Wow. This has been quite a year for this sports fan. I’ll start with my confession—I’m a lifelong, long-suffering fan of the Chicago Cubs. And I mean lifelong as in from the womb. I am a student of the game, and also a professor of Management. I see the two as linked. Each day when I watch a game I see it as a living example of leadership, teams, culture, and innovation. I’d like to share some of my observations with you.
Where does culture change start? At the top? At the bottom? All of the above. The 1908 Cubs (last to win a world series) had a trio, Tinkers to Evers to Chance, the amazing double-play combination. The 2016 Cubs have a trio as well: Owners to General Manager to Manager. All three have played a pivotal role in the season of 103 wins. Today I will focus on the Manager, Joe Maddon.
I have always been drawn to the slightly irreverent leader, and Joe Maddon is no exception. “Try Not to Suck” was one of his mottos for the Cubs in 2015, and he is also known for quirky experiences like “onesie day,” “pajama day,” clubhouse visits from mimes, magicians, and yes, even bear cubs. These are interesting ways to take the pressure off of the team through a grueling 162 games from April to October, and to have fun. But anyone who thinks Maddon just wants to have fun is missing the mark. He knows the game, makes very good decisions based on both analytics and gut instinct, but is not bound by the old rules. Like Moneyball, he has introduced what I think is a significant paradigm shift—using star players in multiple positions.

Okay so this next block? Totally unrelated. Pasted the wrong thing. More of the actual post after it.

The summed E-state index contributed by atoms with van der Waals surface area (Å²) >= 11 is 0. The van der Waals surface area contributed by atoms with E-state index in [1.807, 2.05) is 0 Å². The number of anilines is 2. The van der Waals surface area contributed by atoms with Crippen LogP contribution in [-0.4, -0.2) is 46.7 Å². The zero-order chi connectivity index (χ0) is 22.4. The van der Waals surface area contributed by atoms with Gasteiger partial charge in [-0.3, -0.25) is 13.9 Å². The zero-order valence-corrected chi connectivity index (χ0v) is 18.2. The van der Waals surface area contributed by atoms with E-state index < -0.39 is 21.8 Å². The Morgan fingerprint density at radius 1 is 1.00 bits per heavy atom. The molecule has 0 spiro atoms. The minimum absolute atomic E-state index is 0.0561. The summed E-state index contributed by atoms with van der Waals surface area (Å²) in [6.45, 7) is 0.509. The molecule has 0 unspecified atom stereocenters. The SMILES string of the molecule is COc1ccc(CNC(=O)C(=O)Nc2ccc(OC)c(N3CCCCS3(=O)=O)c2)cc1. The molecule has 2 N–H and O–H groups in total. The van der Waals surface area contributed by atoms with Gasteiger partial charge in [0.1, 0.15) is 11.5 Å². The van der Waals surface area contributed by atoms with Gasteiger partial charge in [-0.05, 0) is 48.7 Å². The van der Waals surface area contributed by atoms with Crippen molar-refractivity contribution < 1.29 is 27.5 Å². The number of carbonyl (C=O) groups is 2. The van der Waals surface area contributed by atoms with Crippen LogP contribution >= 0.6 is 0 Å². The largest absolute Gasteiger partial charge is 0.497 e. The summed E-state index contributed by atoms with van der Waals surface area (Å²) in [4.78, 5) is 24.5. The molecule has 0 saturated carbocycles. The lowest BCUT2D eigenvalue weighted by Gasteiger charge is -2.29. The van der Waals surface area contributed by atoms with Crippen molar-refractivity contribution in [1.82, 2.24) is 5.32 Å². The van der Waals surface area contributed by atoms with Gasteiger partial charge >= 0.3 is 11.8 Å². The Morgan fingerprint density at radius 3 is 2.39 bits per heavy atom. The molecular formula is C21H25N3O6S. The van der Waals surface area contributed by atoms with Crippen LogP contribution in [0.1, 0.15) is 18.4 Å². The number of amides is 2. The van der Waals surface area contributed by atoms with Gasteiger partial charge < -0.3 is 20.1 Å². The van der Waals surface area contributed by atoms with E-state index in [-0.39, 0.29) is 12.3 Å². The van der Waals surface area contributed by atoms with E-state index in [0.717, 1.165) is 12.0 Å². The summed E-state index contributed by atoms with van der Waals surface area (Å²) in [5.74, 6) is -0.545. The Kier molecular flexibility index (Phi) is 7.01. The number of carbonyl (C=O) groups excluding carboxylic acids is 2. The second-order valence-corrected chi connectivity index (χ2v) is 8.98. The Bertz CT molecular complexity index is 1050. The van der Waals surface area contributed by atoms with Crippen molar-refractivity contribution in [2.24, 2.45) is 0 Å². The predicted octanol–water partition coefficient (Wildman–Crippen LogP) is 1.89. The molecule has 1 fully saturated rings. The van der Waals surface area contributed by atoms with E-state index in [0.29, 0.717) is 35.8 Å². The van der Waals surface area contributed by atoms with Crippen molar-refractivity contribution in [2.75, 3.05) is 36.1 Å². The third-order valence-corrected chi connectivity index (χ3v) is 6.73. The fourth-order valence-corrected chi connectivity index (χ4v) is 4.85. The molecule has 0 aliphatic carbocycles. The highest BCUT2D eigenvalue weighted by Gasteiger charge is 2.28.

In industry, we would call this “job rotation,” or “cross training.” The idea is that you can do your job better if you understand it from the perspective of other jobs. Also, it provides tremendous flexibility in staffing and deploying resources. Kris Bryant, the MVP candidate, has played third base and left field. Wilson Contreras has played catcher and first base. Javier Baez has played multiple infield positions. My favorite switch occurred when Maddon inserted Travis Wood, a relief pitcher, into left field, where he made a great catch against the vines and pitched the next inning.
Baseball has always followed a “star specialization” model. Everyday starting players are groomed for and rewarded for excellence in one position. Players who can fill in at multiple spots are called “utility players,” and are rarely stars, and are generally less regarded. In business, some interesting research has concluded that hiring “stars” is not often effective, and is associated with lower performing teams. In short, Maddon’s new model of playing his starters in multiple positions is supported by Management research and gives the Cubs great flexibility in a long season where injury can rear its ugly head. Time will tell if other teams will adopt this strategy. So far, it’s working well for the Cubs.